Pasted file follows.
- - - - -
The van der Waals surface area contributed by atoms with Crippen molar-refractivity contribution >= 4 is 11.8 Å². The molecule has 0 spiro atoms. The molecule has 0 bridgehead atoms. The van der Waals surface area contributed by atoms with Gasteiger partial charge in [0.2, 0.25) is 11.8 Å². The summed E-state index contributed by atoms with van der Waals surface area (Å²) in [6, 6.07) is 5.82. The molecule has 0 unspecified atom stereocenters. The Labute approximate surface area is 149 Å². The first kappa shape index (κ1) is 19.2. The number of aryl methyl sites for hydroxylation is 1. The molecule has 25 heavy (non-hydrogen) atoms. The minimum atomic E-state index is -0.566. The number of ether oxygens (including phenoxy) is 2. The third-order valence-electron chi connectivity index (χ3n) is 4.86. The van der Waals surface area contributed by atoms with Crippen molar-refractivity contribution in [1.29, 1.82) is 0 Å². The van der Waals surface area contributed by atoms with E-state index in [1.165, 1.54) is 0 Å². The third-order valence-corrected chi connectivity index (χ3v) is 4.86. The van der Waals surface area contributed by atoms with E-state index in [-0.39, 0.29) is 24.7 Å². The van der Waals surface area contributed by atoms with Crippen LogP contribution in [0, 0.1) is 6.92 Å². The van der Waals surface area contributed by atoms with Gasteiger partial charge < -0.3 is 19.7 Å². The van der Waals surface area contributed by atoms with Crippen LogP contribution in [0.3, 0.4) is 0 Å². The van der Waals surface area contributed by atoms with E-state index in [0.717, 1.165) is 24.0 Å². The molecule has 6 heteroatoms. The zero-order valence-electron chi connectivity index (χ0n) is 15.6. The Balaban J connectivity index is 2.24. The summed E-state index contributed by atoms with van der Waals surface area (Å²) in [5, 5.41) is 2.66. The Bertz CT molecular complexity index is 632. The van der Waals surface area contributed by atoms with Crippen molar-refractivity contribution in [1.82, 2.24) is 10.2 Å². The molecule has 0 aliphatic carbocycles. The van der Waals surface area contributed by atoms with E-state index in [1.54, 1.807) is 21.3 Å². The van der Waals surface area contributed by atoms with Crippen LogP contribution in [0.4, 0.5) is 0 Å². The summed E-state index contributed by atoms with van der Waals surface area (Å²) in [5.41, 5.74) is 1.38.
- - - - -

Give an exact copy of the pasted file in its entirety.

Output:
The van der Waals surface area contributed by atoms with Crippen molar-refractivity contribution >= 4 is 11.8 Å². The molecule has 0 spiro atoms. The molecule has 0 bridgehead atoms. The van der Waals surface area contributed by atoms with Gasteiger partial charge in [0.2, 0.25) is 11.8 Å². The summed E-state index contributed by atoms with van der Waals surface area (Å²) in [6, 6.07) is 5.82. The molecule has 0 unspecified atom stereocenters. The Labute approximate surface area is 149 Å². The first kappa shape index (κ1) is 19.2. The number of aryl methyl sites for hydroxylation is 1. The molecule has 25 heavy (non-hydrogen) atoms. The minimum atomic E-state index is -0.566. The number of ether oxygens (including phenoxy) is 2. The third-order valence-electron chi connectivity index (χ3n) is 4.86. The van der Waals surface area contributed by atoms with Crippen molar-refractivity contribution in [1.29, 1.82) is 0 Å². The van der Waals surface area contributed by atoms with E-state index in [1.165, 1.54) is 0 Å². The third-order valence-corrected chi connectivity index (χ3v) is 4.86. The van der Waals surface area contributed by atoms with E-state index in [-0.39, 0.29) is 24.7 Å². The van der Waals surface area contributed by atoms with Crippen LogP contribution in [0, 0.1) is 6.92 Å². The van der Waals surface area contributed by atoms with Gasteiger partial charge < -0.3 is 19.7 Å². The van der Waals surface area contributed by atoms with Crippen LogP contribution in [0.3, 0.4) is 0 Å². The van der Waals surface area contributed by atoms with E-state index in [0.717, 1.165) is 24.0 Å². The molecule has 6 heteroatoms. The zero-order valence-electron chi connectivity index (χ0n) is 15.6. The Balaban J connectivity index is 2.24. The summed E-state index contributed by atoms with van der Waals surface area (Å²) in [5, 5.41) is 2.66. The Bertz CT molecular complexity index is 632. The van der Waals surface area contributed by atoms with Crippen molar-refractivity contribution in [1.82, 2.24) is 10.2 Å². The molecule has 0 aliphatic carbocycles. The van der Waals surface area contributed by atoms with E-state index in [1.54, 1.807) is 21.3 Å². The van der Waals surface area contributed by atoms with Crippen LogP contribution in [0.4, 0.5) is 0 Å². The summed E-state index contributed by atoms with van der Waals surface area (Å²) in [5.41, 5.74) is 1.38.